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Gulf Oil Syndrome: America's Next Health Crisis?

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posted on Jun, 11 2010 @ 08:14 PM

More than 50 days after oil began spewing into the crystal waters of the Gulf of Mexico, I want to take a step back from all the finger pointing and political speculation, and talk about the innocent lives at stake because of the health hazard this disaster has created: Gulf Oil Syndrome.

With reports of oil spill workers falling ill, and in some cases, even being hospitalized with flu-like symptoms including nausea, headache, dizziness and even chest pains — presumably due to exposure to toxic chemicals being emitted from the 33-million gallon slick, it’s only a matter of time before people start coming down with Gulf Oil Syndrome.

Remember 9/11? Of course you do, it’s a day in American history that none of us will ever forget. After those horrific acts of terrorism claimed the lives of thousands, we watched as first responders worked round the clock to try to pick up the pieces. And as the days rolled on, and their search and rescue missions turned to search and recover, we praised their dedication in their efforts to bring closure to grieving families.

In the months that followed, conversations started to emerge about the potential health hazards the rescue personnel may be exposed to during the massive cleanup. Immediately after the attacks, of course, no one focused on any of these concerns because there were more urgent needs.

In the years since the attacks, complaints of significant health issues and even death in Ground Zero responders and survivors have been heard and lawsuits have been filed. Finally, in July 2009, New York legislators introduced the James Zadroga 9/11 Health Compensation Act, and we seem to be making progress as health coverage and compensation for victims and their families remain a priority for legislators championing these programs.

But why did it take so long? What have we learned from the mistakes and injustices that these people suffered through to change the course of how we look after the health of Americans who respond in times of disaster?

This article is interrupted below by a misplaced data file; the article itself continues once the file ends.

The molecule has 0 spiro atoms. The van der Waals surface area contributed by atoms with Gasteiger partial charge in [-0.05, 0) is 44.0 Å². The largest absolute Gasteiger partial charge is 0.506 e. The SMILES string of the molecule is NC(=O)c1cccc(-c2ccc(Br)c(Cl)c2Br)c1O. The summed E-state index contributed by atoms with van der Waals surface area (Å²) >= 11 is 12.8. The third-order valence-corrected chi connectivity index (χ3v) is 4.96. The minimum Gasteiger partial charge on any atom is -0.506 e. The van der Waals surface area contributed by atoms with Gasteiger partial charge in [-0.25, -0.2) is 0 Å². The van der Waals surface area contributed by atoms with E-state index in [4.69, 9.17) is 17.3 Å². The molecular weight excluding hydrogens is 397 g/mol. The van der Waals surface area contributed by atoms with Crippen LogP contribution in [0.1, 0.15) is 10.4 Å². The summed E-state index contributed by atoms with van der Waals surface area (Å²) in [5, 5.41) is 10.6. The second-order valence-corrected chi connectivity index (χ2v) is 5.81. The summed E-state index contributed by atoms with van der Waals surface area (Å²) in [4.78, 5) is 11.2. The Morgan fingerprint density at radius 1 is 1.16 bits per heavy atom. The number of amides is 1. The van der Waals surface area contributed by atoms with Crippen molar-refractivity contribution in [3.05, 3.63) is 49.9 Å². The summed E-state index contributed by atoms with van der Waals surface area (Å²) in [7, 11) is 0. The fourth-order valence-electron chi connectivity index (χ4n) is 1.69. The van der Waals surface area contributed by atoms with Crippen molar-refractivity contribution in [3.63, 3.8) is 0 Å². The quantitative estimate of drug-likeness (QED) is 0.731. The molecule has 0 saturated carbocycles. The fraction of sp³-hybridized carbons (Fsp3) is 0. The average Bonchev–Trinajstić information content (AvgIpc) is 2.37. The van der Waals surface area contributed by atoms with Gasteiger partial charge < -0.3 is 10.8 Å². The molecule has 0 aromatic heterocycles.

On day 15 of the oil spill, I wrote a blog about the health implications of a spill of this magnitude, titled “Will the Oil Spill Be Dangerous to Your Health?” I pointed out the potential health hazards of the hydrocarbons and alkenes in the oil, both of which are carcinogens.

I described the damaging effects that heavy metals can have on the immune system of pregnant women and people with compromised immune systems or underlying respiratory diseases. Some of our viewers responded by calling me an alarmist, accused me of fear mongering and told me how stupid I am not to realize that dilution is the solution, and that these toxins only posed a threat through repeated exposure.

Today, reports have begun to surface that county health departments in Florida’s western Panhandle have started posting warnings off a six-mile stretch of beach, advising people not to swim or fish in the oil-polluted waters. Officials are warning beachgoers — pregnant women and children in particular — to avoid skin contact with oily waters and dead sea animals; obvious casualties of the massive spill.

"Young children, pregnant women, people with compromised immune systems and individuals with underlying respiratory conditions should avoid the area," the advisory states.

Theoretically, people suffering from this Gulf Oil Syndrome may not see the same effects as the workers who have been entrenched in the toxins since day one. But my prediction is that citizens living in the areas surrounding the spill site, will start to report symptoms like chronic fatigue, weakened immune systems, chronic respiratory illnesses, and skin irritation.

We don’t know the long-term health effects that this catastrophe will have on the clean-up workers and communities exposed but Gulf Oil Syndrome will surely linger for decades.

I can only hope that the federal government has learned from their mistakes with the handling of the health crises following 9/11, and will start setting aside some money to take care of the next wave of victims facing a future of health problems.

From User: Anonymous Coward

I had just watched the Video about this on fox news and I was going to do a write on it. I did a web search and found a forum entry that summed up most of the points I was going to make.